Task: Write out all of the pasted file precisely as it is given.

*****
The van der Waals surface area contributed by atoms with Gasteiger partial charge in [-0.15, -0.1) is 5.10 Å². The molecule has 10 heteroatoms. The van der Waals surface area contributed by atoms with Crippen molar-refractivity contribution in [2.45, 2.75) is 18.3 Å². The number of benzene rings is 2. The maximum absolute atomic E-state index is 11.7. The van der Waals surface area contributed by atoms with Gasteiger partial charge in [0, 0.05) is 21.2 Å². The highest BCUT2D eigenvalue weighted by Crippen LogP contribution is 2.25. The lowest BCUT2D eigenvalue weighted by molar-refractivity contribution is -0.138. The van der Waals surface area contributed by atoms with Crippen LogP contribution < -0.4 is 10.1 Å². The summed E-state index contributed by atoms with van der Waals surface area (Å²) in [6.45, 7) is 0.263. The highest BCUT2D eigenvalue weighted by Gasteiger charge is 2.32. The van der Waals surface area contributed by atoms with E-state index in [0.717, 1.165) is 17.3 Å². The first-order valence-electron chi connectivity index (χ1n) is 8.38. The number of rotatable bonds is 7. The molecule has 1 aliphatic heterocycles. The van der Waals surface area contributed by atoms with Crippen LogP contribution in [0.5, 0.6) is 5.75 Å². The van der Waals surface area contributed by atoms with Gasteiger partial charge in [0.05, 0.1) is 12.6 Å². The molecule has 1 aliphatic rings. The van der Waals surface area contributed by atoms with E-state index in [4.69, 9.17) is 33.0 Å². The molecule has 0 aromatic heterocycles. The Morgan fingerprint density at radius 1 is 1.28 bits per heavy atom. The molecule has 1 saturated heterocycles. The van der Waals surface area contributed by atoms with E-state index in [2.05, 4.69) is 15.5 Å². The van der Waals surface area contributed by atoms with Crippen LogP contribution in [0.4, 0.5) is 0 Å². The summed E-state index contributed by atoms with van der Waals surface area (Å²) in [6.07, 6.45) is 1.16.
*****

The van der Waals surface area contributed by atoms with Gasteiger partial charge in [-0.15, -0.1) is 5.10 Å². The molecule has 10 heteroatoms. The van der Waals surface area contributed by atoms with Crippen molar-refractivity contribution in [2.45, 2.75) is 18.3 Å². The number of benzene rings is 2. The maximum absolute atomic E-state index is 11.7. The van der Waals surface area contributed by atoms with Gasteiger partial charge in [0, 0.05) is 21.2 Å². The highest BCUT2D eigenvalue weighted by Crippen LogP contribution is 2.25. The lowest BCUT2D eigenvalue weighted by molar-refractivity contribution is -0.138. The van der Waals surface area contributed by atoms with Crippen LogP contribution < -0.4 is 10.1 Å². The summed E-state index contributed by atoms with van der Waals surface area (Å²) in [6.45, 7) is 0.263. The highest BCUT2D eigenvalue weighted by Gasteiger charge is 2.32. The van der Waals surface area contributed by atoms with E-state index in [0.717, 1.165) is 17.3 Å². The first-order valence-electron chi connectivity index (χ1n) is 8.38. The number of rotatable bonds is 7. The molecule has 1 aliphatic heterocycles. The van der Waals surface area contributed by atoms with Crippen LogP contribution in [0.5, 0.6) is 5.75 Å². The van der Waals surface area contributed by atoms with Gasteiger partial charge in [0.05, 0.1) is 12.6 Å². The molecule has 1 aliphatic rings. The van der Waals surface area contributed by atoms with E-state index in [4.69, 9.17) is 33.0 Å². The molecule has 0 aromatic heterocycles. The Morgan fingerprint density at radius 1 is 1.28 bits per heavy atom. The molecule has 1 saturated heterocycles. The van der Waals surface area contributed by atoms with E-state index in [2.05, 4.69) is 15.5 Å². The van der Waals surface area contributed by atoms with Crippen LogP contribution in [0.4, 0.5) is 0 Å². The summed E-state index contributed by atoms with van der Waals surface area (Å²) in [6.07, 6.45) is 1.16.